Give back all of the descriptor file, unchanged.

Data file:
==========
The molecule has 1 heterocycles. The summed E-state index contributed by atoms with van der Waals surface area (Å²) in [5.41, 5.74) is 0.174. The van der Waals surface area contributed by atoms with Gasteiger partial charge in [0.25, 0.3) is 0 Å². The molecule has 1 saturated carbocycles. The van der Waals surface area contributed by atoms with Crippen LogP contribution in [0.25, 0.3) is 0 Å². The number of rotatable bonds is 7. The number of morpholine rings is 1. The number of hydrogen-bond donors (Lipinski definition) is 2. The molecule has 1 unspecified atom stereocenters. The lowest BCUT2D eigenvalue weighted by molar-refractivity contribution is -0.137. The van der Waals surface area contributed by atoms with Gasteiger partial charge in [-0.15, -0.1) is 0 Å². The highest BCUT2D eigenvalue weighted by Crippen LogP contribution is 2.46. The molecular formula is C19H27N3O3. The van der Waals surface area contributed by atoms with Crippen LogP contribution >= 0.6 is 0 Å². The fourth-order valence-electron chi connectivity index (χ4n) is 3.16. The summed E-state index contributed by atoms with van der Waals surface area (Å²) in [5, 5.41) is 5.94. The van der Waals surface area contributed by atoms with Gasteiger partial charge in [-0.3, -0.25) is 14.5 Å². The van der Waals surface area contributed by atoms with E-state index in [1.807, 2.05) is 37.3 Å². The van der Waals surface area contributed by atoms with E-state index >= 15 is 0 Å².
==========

The molecule has 1 heterocycles. The summed E-state index contributed by atoms with van der Waals surface area (Å²) in [5.41, 5.74) is 0.174. The van der Waals surface area contributed by atoms with Gasteiger partial charge in [0.25, 0.3) is 0 Å². The molecule has 1 saturated carbocycles. The van der Waals surface area contributed by atoms with Crippen LogP contribution in [0.25, 0.3) is 0 Å². The number of rotatable bonds is 7. The number of morpholine rings is 1. The number of hydrogen-bond donors (Lipinski definition) is 2. The molecule has 1 unspecified atom stereocenters. The lowest BCUT2D eigenvalue weighted by molar-refractivity contribution is -0.137. The van der Waals surface area contributed by atoms with Gasteiger partial charge in [-0.15, -0.1) is 0 Å². The highest BCUT2D eigenvalue weighted by Crippen LogP contribution is 2.46. The molecular formula is C19H27N3O3. The van der Waals surface area contributed by atoms with Crippen LogP contribution >= 0.6 is 0 Å². The fourth-order valence-electron chi connectivity index (χ4n) is 3.16. The summed E-state index contributed by atoms with van der Waals surface area (Å²) in [5, 5.41) is 5.94. The van der Waals surface area contributed by atoms with Gasteiger partial charge in [-0.3, -0.25) is 14.5 Å². The van der Waals surface area contributed by atoms with E-state index in [1.807, 2.05) is 37.3 Å². The van der Waals surface area contributed by atoms with E-state index >= 15 is 0 Å².